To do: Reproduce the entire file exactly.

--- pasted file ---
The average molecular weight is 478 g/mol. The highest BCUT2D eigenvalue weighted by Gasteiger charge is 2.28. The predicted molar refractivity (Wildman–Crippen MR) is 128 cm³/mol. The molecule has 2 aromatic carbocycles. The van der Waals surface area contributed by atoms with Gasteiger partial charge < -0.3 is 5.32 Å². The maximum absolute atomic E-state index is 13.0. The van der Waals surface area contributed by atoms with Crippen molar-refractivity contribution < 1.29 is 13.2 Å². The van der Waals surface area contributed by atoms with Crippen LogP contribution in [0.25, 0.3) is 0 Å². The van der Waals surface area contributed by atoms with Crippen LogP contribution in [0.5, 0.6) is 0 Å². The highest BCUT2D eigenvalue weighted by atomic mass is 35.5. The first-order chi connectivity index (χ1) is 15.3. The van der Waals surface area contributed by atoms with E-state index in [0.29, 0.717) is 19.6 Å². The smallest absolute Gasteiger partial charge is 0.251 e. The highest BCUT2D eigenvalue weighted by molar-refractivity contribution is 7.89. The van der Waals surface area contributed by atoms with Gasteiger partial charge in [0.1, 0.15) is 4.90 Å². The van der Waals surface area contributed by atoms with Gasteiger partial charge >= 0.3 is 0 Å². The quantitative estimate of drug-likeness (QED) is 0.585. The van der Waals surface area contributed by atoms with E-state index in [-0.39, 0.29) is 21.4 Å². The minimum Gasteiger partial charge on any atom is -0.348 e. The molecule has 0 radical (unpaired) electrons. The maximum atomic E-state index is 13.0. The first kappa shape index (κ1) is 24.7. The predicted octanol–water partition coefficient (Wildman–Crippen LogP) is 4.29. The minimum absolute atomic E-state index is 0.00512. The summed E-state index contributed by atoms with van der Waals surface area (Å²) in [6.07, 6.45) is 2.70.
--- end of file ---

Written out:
The average molecular weight is 478 g/mol. The highest BCUT2D eigenvalue weighted by Gasteiger charge is 2.28. The predicted molar refractivity (Wildman–Crippen MR) is 128 cm³/mol. The molecule has 2 aromatic carbocycles. The van der Waals surface area contributed by atoms with Gasteiger partial charge < -0.3 is 5.32 Å². The maximum absolute atomic E-state index is 13.0. The van der Waals surface area contributed by atoms with Crippen molar-refractivity contribution < 1.29 is 13.2 Å². The van der Waals surface area contributed by atoms with Crippen LogP contribution in [0.25, 0.3) is 0 Å². The van der Waals surface area contributed by atoms with Crippen LogP contribution in [0.5, 0.6) is 0 Å². The highest BCUT2D eigenvalue weighted by atomic mass is 35.5. The first-order chi connectivity index (χ1) is 15.3. The van der Waals surface area contributed by atoms with E-state index in [0.29, 0.717) is 19.6 Å². The smallest absolute Gasteiger partial charge is 0.251 e. The highest BCUT2D eigenvalue weighted by molar-refractivity contribution is 7.89. The van der Waals surface area contributed by atoms with Gasteiger partial charge in [0.1, 0.15) is 4.90 Å². The van der Waals surface area contributed by atoms with Gasteiger partial charge >= 0.3 is 0 Å². The quantitative estimate of drug-likeness (QED) is 0.585. The van der Waals surface area contributed by atoms with E-state index in [-0.39, 0.29) is 21.4 Å². The minimum Gasteiger partial charge on any atom is -0.348 e. The molecule has 0 radical (unpaired) electrons. The maximum atomic E-state index is 13.0. The first kappa shape index (κ1) is 24.7. The predicted octanol–water partition coefficient (Wildman–Crippen LogP) is 4.29. The minimum absolute atomic E-state index is 0.00512. The summed E-state index contributed by atoms with van der Waals surface area (Å²) in [6.07, 6.45) is 2.70.